One area of travel that does not seem to have many loyalty point options is cruising. My wife and I are currently looking to sail next year (which will be our eight) so we are beginning our search now for a cruise that fits our availability, hits our desired destinations and can be had with the help of points. Below are some of the most popular methods for cruising with points which can lower or eliminate your out-of-pocket costs.
Barclycard Arrival Miles (Link to apply)
Although this card has changed some of their benefits (redemption bonus down from 10 to 5%, higher minimum redemption and dropping the free TripIt subscription) for new card holders and plan to roll them out to existing cardholders in Aug. or Nov. ’15. I still think it’s the most solid option for cruising with points. You earn 2x points on all purchases and can then use these points at 1.05 cents each to pay off your credit care cruise purchase. This does mean that you have to be sure to purchase your cruise using your Barclay Arrival card. The new lower 5% redemption bonus makes each dollar worth of purchases worth 2.1 points/cents. That’s $47,619 of spend to pay off $1,000 towards your cruise charge.
Capital One Venture Rewards
The Capital One Venture Rewards card gives you 2 points/cents for every dollar spent that can then be used towards travel expenses purchased on your Venture card. It’s a lot like the Barclays Arrival card with the differences being the 5% redemption bonus on the Barclays cards and the lower annual fee of $59 vs. $89 on the Venture card. You will need $50,000 of spend to pay of $1,000 of your cruise charge.
American Express (Amex) Pay with Points and
Chase Ultimate Rewards (UR)
These two types of cards are roughly the same when redeeming for cruise travel. Amex membership points and UR points re worth 1 cent unless you have a Amex Business Platinum card or a Chase Sapphire Preferred card where you get 1.25 cents per point. Either way, both fall short of the 2.1 or 2 cents you get with Barclays Arrival and Capital One Venture Reward cards.
Cruise Line-Specific Points
Bringing up the rear are cruise line co-branded credit cards through partners like Barclays. You may earn 2 points per $1 on cruise purchases and then redeem those points as statement credits at the rate of 1 cent each on cruise purchases, so your rate of return on cruise purchases is 2%, but your locked into the cruise line for which you have the card. If you always use the same cruise line then maybe this one jumps to the front of the line for you, but for me I like the flexibility I get with Arrival points.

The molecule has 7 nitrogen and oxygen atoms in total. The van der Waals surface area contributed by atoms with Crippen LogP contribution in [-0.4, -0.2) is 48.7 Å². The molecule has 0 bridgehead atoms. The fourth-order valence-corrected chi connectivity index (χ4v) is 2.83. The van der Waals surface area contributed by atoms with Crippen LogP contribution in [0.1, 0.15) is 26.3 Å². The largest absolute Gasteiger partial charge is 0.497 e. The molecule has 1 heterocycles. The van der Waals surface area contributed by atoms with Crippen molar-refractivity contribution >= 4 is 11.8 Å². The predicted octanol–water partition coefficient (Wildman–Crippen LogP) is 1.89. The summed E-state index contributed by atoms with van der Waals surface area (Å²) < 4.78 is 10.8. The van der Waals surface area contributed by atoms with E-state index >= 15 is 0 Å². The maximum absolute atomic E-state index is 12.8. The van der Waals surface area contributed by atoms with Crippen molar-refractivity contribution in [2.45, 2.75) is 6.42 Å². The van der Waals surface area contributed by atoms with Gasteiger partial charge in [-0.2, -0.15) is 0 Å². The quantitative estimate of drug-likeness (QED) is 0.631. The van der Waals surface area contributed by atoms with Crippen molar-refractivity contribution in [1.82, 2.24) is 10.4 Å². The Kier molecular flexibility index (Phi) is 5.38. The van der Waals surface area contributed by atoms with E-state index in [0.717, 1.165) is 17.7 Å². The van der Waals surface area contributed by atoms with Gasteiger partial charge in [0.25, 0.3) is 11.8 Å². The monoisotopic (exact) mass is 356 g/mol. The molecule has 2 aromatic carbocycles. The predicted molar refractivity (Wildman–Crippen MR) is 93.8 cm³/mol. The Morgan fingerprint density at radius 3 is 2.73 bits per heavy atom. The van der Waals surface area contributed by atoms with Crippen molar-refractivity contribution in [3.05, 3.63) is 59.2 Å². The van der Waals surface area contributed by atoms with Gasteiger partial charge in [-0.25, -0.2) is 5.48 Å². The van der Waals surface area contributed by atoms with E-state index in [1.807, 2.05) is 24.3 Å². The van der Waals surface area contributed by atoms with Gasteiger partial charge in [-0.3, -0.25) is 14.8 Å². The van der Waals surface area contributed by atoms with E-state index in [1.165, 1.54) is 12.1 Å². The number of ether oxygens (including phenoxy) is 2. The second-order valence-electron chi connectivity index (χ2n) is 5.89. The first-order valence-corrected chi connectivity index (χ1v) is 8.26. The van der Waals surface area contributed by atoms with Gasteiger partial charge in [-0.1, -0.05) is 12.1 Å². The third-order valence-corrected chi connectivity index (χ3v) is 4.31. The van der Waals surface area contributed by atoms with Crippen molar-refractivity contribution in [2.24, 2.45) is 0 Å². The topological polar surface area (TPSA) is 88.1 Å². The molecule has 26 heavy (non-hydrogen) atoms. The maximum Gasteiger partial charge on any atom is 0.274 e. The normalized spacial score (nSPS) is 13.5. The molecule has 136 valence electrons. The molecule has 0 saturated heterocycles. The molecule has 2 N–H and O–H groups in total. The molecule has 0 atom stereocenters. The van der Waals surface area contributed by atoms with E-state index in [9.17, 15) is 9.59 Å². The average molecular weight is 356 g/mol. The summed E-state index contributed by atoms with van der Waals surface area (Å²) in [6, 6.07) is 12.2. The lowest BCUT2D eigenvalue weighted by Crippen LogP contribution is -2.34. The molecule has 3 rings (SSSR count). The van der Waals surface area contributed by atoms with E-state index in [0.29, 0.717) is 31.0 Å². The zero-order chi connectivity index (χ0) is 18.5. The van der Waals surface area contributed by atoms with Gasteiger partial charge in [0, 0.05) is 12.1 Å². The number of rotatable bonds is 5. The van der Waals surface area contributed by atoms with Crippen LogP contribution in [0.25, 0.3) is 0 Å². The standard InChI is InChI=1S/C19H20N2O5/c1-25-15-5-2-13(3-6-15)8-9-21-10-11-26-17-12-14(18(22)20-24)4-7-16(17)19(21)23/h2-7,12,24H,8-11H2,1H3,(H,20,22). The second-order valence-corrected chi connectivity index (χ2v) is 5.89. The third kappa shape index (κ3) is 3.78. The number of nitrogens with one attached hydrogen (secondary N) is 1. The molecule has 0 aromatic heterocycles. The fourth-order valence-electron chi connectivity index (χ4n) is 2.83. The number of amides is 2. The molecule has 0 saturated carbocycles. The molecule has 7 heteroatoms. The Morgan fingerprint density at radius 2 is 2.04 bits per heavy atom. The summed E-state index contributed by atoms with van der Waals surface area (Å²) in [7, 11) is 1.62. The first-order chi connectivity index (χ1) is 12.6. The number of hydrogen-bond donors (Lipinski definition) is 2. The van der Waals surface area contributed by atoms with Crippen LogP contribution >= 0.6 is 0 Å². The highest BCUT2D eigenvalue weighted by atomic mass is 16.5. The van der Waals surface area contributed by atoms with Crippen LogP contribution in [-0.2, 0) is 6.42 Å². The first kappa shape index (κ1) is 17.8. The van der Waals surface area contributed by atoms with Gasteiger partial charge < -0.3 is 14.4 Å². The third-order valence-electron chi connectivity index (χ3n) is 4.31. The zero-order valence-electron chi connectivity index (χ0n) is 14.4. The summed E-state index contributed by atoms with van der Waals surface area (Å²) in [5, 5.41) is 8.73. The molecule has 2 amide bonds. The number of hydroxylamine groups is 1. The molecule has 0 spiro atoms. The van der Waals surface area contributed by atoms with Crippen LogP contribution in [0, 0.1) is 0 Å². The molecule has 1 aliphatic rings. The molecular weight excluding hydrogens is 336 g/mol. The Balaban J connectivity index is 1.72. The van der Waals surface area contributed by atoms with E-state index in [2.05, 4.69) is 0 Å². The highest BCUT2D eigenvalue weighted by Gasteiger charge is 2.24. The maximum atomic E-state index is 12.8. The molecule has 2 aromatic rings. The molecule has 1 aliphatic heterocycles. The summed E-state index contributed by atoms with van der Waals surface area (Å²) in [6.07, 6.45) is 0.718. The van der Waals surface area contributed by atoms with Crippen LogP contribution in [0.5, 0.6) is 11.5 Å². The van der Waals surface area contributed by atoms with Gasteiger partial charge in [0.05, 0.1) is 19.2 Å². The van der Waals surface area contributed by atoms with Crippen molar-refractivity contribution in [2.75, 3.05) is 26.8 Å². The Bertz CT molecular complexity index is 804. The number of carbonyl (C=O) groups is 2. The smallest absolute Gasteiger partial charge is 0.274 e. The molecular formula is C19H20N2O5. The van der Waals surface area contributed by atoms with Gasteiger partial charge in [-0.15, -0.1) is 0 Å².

Citi ThankYou Points
ThankYou points and are worth a flat 1 cent each towards cruises and other travel. They fall to the back of the pack if you plan to use them for your cruise.
Like I mentioned above we will rack up as many points as possible on our Barclay Arrival credit card and then use those to reduce the price of our cruise. I am in the process of weighing if this will remain my everyday spend credit card now that they are changing their terms. They were an easy winner in my mind until they cut their redemption bonus in half. Starting in August we will only get 5% of our points back when redeeming for travel versus the 10% we used to get. This effectively cuts the value of a point from 1.1 cents to 1.05 cents or 2.2 cents per dollar spent to 2.1 cents. This may not seem like a lot, but when compared to the 2.0 cents eared per dollar with the Capital One Venture card, with a $30 a year less annual fee ($59 vs. $89), it may be worth a change. I would have to spend 30,000 or more on my Barclays Arrival card to still make it worth more than the annual fee difference. I’ll have to take a look at my future spend and see if this will be the case. Stay tuned to future posts as I document the checklist I follow when booking a cruise to ensure the best value. I look forward to everyone’s tips and comments added along the way.
As always, happy brainstorming and safe travels!